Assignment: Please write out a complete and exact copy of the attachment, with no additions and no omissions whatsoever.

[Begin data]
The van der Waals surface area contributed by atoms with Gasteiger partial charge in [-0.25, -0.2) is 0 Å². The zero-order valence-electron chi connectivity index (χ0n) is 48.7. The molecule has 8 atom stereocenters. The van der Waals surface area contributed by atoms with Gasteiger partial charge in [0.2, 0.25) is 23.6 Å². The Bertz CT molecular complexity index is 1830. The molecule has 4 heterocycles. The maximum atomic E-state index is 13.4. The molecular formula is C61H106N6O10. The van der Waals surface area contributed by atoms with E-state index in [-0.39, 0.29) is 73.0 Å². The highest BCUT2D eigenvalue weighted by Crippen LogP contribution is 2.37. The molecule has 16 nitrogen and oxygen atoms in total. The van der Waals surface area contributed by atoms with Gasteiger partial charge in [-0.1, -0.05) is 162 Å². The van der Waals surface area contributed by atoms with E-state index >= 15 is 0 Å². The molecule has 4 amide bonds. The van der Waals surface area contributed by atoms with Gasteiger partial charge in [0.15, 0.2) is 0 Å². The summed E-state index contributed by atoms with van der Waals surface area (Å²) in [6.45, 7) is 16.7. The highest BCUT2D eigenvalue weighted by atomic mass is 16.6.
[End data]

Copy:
The van der Waals surface area contributed by atoms with Gasteiger partial charge in [-0.25, -0.2) is 0 Å². The zero-order valence-electron chi connectivity index (χ0n) is 48.7. The molecule has 8 atom stereocenters. The van der Waals surface area contributed by atoms with Gasteiger partial charge in [0.2, 0.25) is 23.6 Å². The Bertz CT molecular complexity index is 1830. The molecule has 4 heterocycles. The maximum atomic E-state index is 13.4. The molecular formula is C61H106N6O10. The van der Waals surface area contributed by atoms with E-state index in [-0.39, 0.29) is 73.0 Å². The highest BCUT2D eigenvalue weighted by Crippen LogP contribution is 2.37. The molecule has 16 nitrogen and oxygen atoms in total. The van der Waals surface area contributed by atoms with Gasteiger partial charge in [-0.1, -0.05) is 162 Å². The van der Waals surface area contributed by atoms with E-state index >= 15 is 0 Å². The molecule has 4 amide bonds. The van der Waals surface area contributed by atoms with Gasteiger partial charge in [0.15, 0.2) is 0 Å². The summed E-state index contributed by atoms with van der Waals surface area (Å²) in [6.45, 7) is 16.7. The highest BCUT2D eigenvalue weighted by atomic mass is 16.6.